Basics of Preparing Chicken

Learn how to pick, pluck and prepare your own poultry.


| July/August 1977



Chicken Farm

Homegrown "scratch" chickens have a far better taste than the additive-packed, cage-reared, "factory" birds sold in the supermarkets. And that's one reason so many of us are starting to raise your own backyard flock of biddies for eggs and meat again. It's also why so many of us — for the first time in our lives — are (gulp) facing the unfamiliar and somewhat scary task of dressing out some of those backyard birds.


PHOTO: FOTOLIA/FOTOKON

The price of freedom is always responsibility. And if you've taken up the raising of your own chickens to free yourself from weak, watery agribiz eggs and additive-laden, preservative-packed, and water-injected supermarket meat ... sooner or later you're going to have to assume the responsibility of picking, plucking, and preparing your own poultry.

When that day comes (EDITOR'S NOTE: Experienced homestead poultry raisers know that smaller birds, such as Leghorns, make delectable fried chicken when they're no bigger than a pound and three quarters to two pounds in size and that larger breeds, such as White Rocks, can be eaten as fryers as soon as they reach a weight of three pounds. They can also be eaten fried when they're larger too, of course ... but there's something so mouthwateringly special about that first meal of homegrown fried chicken every summer that the old hands among us always seem to rush it to the table a little faster, maybe, than we should), your first step will be to examine your flock and pick out the first bird you want to butcher.

(EDITOR'S NOTE: Your chickens will stay a lot calmer and you'll work a lot less while catching the birds if you'll get yourself a long (eight to ten feet) length of 3/16 inch or 1/4 inch metal rod from the hardware store or a junkyard and bend one end into a handle and the other into a crook just b ig enough to slip over a chicken's leg but not big enough to slip over its foot. It's then a simple matter to slowly movearound through a pen or house full of the poultry and "hook" the birds one at a time at your leisure.)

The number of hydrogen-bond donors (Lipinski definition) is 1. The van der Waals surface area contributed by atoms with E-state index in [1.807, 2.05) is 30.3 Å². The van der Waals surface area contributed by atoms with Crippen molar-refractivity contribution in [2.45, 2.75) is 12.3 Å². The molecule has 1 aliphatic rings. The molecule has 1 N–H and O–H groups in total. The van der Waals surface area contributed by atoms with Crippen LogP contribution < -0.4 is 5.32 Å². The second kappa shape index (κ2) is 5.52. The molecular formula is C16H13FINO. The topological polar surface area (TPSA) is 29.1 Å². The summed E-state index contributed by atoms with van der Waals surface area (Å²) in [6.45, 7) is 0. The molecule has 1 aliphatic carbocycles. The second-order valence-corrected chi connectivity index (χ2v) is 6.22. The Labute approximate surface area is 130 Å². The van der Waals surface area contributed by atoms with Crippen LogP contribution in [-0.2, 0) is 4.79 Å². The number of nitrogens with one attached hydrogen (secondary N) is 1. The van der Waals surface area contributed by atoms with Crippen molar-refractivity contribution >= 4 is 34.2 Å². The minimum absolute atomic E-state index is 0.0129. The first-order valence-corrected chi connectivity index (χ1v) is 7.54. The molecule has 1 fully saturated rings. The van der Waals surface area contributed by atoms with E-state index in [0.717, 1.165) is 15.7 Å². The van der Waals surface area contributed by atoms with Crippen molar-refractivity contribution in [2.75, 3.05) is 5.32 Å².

Carefully inspect the chickens you catch. Pinfeathers are more difficult to remove than larger ones so, if you're rushing the season a little, make sure the young birds you butcher are well feathered out ... otherwise, they may be hard to pick. You should also feel around the two bones that protrude just below the vent of mature hens. If you can fit three fingers between these bones, the chicken is probably laying which means (if you want the eggs) that you should pass that particular lady by in favor of another hen on which the bones are closer together.

As you select each bird — or group of birds — for the table, you can either cage them for later slaughter or kill them then and there. There are several ways to do this, but I prefer the simple and straightforward "axe and chopping block" method. The block can be any chunk of firewood, as long as it's solid and squared off on both ends so that it won't move around or tip over and cause you to hurt yourself or maim a chicken as you wield your axe or hatchet.

Hold the tips of each bird's wings (to give you more control) right along with its feet in one hand as you position the chicken's head (with its neck well stretched out) on the block. One quick, firm, well-placed blow (as shown in Figure 1 in the Image Gallery) with a sharp axe or hatchet, then, is all you should need to sever the bird's head.

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3/13/2007 11:10:44 AM

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